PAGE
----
Trilingualism is mandatory: Nursultan Nazarbayev 13 мая 2015, 01:11
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During his election campaign in April Nursultan Nazarbayev visited his homeland in Kaskelen district of Almaty oblast in Kazakhstan’s south, where he met with compatriots, Tengrinews reports.
Addressing young people, he said: “If you want to live well, feed your families and children, then you should be an educated and skilled person, respected for professionalism. (…) Schools, which Kazakhstan has never seen before, are being built now. There are young people from Kazakhstan who study in the world’s 25 best universities. 750 new schools have been built in our country.”
Nazarbayev went on saying that state-run programs enabled young specialists to choose for themselves where to work – in cities or in rural areas. “If you want to work, it is impossible to remain unemployed in Kazakhstan. And if someone does not want (to work), then such people should be re-educated,” Nazarbayev said.
Nazarbayev called young people to learn at least three languages. Kazakhstan's President has always been speaking about the importance of knowing three languages - Kazakh, Russian and English. One should know Kazakh as it is the country's culture and roots, Russian as it is the language of Kazakhstan's biggest neighbor as well as one of the six UN languages and English is certainly necessary to enter the global arena, he said. “Parents should make sure that their children are educated. Trilingualism is mandatory!” Nazarbayev said.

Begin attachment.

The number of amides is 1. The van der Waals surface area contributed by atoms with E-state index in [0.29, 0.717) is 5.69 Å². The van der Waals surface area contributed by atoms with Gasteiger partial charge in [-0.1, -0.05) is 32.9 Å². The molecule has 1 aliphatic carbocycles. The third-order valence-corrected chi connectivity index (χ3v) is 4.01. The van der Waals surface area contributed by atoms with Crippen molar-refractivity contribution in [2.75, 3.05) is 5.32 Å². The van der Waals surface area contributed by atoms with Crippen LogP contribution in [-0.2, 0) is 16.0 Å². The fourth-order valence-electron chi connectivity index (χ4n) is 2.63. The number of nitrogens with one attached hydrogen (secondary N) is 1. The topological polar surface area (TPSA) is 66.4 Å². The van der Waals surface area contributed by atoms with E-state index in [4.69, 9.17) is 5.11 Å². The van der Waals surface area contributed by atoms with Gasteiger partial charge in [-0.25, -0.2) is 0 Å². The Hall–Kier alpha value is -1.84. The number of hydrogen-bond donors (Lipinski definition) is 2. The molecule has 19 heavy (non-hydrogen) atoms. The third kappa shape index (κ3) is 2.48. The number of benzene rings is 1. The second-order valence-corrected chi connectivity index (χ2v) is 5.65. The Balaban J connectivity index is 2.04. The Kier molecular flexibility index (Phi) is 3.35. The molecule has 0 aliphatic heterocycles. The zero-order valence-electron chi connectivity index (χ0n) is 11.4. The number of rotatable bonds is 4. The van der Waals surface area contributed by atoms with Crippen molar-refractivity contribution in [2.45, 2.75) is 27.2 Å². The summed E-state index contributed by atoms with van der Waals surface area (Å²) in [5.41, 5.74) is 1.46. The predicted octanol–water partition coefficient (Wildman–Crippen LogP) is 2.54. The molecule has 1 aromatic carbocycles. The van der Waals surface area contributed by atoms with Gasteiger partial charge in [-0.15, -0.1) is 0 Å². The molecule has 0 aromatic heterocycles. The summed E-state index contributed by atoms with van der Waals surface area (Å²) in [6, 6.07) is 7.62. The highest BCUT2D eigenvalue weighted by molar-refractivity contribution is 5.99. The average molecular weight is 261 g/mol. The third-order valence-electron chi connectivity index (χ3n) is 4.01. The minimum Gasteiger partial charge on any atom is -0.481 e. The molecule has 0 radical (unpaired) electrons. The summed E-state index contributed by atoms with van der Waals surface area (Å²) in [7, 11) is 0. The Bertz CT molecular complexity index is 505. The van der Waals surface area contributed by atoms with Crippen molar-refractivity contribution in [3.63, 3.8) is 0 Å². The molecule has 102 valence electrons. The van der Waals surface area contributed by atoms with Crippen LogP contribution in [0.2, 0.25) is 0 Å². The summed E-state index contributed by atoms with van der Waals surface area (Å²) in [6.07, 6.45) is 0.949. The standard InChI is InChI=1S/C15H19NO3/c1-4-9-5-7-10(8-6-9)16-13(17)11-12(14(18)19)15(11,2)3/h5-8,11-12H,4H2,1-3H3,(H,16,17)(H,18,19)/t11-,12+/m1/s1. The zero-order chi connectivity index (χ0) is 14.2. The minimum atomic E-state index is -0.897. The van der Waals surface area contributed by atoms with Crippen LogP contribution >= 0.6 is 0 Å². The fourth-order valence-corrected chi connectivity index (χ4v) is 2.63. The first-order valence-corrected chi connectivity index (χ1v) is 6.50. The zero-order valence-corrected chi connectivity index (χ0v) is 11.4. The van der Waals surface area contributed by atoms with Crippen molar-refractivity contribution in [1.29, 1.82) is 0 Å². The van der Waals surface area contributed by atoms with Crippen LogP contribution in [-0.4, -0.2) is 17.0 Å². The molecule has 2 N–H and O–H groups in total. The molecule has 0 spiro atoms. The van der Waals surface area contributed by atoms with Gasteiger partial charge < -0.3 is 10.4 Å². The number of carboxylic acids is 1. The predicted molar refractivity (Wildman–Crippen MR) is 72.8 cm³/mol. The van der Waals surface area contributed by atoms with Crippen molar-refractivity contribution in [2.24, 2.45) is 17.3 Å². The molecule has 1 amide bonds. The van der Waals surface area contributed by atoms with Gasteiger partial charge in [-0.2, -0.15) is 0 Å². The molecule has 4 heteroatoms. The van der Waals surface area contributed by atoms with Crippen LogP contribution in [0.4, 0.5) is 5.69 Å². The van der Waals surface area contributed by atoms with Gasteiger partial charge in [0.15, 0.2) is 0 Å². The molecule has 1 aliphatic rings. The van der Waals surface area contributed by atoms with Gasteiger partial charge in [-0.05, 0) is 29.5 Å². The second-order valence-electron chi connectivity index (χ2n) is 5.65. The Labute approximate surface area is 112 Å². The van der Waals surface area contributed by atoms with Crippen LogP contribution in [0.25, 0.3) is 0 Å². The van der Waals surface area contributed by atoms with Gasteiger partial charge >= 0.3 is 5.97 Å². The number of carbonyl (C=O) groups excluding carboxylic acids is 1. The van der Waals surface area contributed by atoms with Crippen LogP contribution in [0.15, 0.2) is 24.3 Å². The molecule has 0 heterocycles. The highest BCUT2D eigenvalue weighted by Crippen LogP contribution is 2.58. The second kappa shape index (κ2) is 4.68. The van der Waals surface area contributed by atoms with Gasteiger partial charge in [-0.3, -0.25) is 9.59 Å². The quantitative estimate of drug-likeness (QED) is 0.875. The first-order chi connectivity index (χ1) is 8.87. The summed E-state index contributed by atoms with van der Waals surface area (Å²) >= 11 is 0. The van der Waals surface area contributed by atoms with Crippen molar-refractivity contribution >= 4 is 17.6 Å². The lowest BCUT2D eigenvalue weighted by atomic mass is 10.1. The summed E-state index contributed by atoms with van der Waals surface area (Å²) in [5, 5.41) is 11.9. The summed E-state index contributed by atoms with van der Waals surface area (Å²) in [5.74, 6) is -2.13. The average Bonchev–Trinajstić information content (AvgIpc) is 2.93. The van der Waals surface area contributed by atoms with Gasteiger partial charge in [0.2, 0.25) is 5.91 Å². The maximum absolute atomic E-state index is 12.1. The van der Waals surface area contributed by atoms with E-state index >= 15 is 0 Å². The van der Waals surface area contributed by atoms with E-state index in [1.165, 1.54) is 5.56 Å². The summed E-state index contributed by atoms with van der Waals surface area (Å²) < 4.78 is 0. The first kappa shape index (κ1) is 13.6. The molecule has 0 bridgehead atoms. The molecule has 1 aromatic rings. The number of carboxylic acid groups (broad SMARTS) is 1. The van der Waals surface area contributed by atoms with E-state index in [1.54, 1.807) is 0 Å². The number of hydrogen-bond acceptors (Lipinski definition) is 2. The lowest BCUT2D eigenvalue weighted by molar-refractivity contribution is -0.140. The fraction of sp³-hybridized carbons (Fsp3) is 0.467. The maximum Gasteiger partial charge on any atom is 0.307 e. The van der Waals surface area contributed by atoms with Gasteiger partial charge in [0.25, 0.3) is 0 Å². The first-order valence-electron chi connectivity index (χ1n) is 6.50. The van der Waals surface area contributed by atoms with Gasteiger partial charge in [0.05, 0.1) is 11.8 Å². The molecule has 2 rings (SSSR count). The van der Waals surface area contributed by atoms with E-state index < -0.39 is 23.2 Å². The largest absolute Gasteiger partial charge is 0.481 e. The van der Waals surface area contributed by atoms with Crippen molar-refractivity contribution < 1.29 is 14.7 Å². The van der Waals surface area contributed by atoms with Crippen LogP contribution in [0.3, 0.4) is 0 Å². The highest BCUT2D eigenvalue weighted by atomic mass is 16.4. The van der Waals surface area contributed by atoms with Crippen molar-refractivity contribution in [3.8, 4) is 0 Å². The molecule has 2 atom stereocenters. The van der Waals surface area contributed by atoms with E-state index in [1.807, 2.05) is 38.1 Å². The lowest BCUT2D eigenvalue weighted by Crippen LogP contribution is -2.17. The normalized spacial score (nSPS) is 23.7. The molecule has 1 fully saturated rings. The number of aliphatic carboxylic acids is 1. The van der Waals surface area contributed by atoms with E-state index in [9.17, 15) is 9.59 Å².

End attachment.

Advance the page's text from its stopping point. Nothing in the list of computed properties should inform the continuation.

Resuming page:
Many scientific and technical books and journals are published in English and not all of them are translated into Kazakh or Russian, Nazarbayev added.
Nazarbayev said that young people had to know Kazakh as the state language, Russian as a language of the interethnic communication and English language as an international one. “In Switzerland, for example, every taxi driver must know five languages. Our young people should be able to master it,” he said.
Earlier, Nazarbayev suggested that all subjects in high schools were to be taught in English. “We are making sure that children study English starting from the first grade. And by the time they reach the 11th-12th grades, all subjects must be taught in English,” Nazarbayev said then.
Reporting by Dmitriy Khegai, writing by Assel Satubaldina, editing by Tatyana Kuzmina